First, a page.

Wildlife

More Than 300 Whales Die On Southern Chile Coast

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An aerial scientific survey in southern Chile’s Patagonia found 337 dead whales in a remote fjord.

The discovery was made in June, but Chilean press broke the story before the scientists could present the conclusions of their site study.

The researchers say they don’t know exactly what caused one of the largest die-offs on record, but red tide, or algal blooms have caused fatalities in the past.

Those on the aircraft flying over the carcasses say they didn’t see any wounds, suggesting the marine mammals may have died from a virus or an algal bloom known as “red tide.”

Because of the amount of decay in the whale carcasses at the time they were discovered, it was impossible to determine what species they were.

But based on their size and location, it’s believed they were sei whales. The species numbers about 80,000 worldwide.

The coast of southern Chile became a graveyard for 337 whales that were found beached in what scientists say is one of the greatest whale strandings on record.

Habitat loss threat to world’s migratory birds

Habitat destruction along routes taken by the world’s migratory birds poses an increasing peril to these long-distance fliers, with a vast majority crossing terrain that nations are inadequately protecting, according to scientists.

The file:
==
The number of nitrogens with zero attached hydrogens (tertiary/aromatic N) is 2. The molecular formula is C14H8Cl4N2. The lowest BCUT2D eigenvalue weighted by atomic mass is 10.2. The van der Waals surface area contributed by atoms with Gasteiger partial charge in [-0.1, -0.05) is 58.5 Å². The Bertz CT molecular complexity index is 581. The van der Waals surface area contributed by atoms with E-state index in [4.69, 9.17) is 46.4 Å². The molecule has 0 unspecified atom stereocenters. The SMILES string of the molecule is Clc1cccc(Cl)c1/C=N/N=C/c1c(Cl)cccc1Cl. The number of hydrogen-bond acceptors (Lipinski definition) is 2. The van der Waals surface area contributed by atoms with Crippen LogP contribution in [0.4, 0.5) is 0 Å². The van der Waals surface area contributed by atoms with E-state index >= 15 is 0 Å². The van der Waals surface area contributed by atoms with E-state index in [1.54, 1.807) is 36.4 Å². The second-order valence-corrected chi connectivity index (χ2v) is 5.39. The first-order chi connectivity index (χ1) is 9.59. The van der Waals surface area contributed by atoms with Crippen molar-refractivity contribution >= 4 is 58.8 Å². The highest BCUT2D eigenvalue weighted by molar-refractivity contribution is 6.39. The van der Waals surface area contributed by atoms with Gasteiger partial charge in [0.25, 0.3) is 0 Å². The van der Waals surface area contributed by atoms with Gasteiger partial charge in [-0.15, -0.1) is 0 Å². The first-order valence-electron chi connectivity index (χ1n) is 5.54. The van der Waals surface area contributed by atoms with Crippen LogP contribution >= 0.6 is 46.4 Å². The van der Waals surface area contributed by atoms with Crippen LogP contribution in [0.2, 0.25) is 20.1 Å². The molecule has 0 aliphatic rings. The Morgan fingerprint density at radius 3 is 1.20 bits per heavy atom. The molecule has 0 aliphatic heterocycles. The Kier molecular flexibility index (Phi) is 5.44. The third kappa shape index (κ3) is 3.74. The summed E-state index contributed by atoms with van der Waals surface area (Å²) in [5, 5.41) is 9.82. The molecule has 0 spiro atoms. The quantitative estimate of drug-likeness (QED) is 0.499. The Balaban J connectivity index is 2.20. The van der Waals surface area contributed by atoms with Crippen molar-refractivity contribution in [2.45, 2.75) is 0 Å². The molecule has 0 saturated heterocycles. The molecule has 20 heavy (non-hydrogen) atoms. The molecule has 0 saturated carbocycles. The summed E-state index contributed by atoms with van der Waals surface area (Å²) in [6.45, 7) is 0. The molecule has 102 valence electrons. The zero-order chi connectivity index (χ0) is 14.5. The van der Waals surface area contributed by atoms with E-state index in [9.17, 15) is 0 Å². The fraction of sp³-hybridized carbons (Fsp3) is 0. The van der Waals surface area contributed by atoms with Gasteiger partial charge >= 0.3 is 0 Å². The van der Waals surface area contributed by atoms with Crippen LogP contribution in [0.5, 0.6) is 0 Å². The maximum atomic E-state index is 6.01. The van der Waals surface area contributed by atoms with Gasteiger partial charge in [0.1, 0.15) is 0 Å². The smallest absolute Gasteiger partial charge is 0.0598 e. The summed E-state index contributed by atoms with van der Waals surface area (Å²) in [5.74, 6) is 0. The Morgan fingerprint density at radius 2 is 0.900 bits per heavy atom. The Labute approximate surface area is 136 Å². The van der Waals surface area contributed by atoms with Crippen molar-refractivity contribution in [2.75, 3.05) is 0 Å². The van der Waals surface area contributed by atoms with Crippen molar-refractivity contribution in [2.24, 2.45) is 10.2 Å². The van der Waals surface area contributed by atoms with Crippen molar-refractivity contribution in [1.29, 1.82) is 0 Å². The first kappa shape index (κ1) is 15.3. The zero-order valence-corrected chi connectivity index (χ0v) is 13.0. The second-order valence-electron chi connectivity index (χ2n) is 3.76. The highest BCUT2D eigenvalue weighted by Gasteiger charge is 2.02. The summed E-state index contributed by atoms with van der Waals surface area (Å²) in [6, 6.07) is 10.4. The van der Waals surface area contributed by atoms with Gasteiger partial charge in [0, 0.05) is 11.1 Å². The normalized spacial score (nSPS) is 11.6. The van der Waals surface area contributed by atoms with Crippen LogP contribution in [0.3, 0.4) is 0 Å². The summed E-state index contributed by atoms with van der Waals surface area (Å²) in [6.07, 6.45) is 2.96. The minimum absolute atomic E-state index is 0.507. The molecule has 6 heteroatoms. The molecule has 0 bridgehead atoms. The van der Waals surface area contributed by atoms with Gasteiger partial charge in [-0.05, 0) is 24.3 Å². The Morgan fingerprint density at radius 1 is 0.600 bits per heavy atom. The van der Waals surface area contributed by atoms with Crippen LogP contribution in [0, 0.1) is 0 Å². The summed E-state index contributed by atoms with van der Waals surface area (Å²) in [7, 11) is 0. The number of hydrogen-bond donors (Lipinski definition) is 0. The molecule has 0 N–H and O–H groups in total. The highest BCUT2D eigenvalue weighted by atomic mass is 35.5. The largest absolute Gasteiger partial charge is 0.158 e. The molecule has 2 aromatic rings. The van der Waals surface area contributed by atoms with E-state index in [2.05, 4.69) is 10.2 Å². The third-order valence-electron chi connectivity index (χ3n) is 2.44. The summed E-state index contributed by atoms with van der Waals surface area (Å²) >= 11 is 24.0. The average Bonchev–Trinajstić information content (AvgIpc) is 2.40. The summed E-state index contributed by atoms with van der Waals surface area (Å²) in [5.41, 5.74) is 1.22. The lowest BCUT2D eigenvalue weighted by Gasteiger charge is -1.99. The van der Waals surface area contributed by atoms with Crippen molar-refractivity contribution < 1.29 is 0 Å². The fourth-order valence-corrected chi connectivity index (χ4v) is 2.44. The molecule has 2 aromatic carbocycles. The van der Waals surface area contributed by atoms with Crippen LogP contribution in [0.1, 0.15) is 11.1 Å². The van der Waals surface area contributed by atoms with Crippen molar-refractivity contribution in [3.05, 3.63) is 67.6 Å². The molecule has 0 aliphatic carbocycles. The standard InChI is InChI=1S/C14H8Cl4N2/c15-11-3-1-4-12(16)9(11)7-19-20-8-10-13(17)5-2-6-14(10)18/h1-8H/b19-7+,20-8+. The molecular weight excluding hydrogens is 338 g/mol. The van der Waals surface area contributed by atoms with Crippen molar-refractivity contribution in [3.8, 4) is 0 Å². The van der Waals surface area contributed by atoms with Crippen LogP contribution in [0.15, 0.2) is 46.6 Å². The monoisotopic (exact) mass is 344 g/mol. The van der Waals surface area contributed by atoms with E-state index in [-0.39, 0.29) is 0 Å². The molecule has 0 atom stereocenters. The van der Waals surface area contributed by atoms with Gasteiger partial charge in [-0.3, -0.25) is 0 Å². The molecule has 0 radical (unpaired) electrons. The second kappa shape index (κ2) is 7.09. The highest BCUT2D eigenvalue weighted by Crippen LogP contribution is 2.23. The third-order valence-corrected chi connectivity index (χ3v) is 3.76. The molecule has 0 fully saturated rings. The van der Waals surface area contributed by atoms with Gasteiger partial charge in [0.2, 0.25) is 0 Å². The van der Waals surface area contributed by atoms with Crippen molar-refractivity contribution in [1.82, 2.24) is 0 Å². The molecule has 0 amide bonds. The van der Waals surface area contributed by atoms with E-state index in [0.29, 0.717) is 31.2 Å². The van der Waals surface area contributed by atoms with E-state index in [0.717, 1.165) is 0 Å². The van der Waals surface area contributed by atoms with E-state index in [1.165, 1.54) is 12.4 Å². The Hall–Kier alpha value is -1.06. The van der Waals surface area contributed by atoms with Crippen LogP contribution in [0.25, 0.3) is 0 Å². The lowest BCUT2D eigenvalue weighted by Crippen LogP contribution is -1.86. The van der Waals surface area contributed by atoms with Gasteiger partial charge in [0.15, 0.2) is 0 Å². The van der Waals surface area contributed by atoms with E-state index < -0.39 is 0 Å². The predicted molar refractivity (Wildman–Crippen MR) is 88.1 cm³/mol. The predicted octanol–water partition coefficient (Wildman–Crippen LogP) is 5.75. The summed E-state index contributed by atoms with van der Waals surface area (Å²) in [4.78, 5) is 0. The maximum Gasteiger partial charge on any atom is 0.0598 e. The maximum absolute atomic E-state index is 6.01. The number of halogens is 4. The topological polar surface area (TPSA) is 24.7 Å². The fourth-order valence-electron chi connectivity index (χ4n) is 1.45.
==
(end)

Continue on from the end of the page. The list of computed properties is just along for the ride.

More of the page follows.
The researchers said on Thursday they tracked the migratory routes, stopover locations, breeding grounds and wintering locations of 1,451 migratory species and assessed about 450,000 protected areas like national parks and other reserves.

They found 1,324 species, about 91 percent, journeyed through locales that were not safeguarded from threats like development.

“This is important because migratory species cover vast distances and rely on an intact series of habitats in which they can rest and feed on their long journeys,” said conservation scientist Richard Fuller of the Australian Research Council’s Centre of Excellence for Environmental Decisions (CEED) and the University of Queensland.

If even a single link in this chain of sites is lost for a species, it could lead to major declines or even its extinction. The birds traverse many different countries where conservation efforts vary.

The problem was most acute in North Africa, Central Asia and along the coasts of East Asia. Countries in these regions maintain relatively few protected areas, and existing ones do not overlap sufficiently with the routes of migratory birds.

For small birds, the opportunity to feed and build up energy reserves for the next leg of their journeys is essential for survival. Loss of these critical sites means they no longer have the energy needed to make the journeys, and they simply perish along the way.

The study called for creating new protected areas in key locations, improving management of existing protected areas and coordinating conservation actions across international borders.

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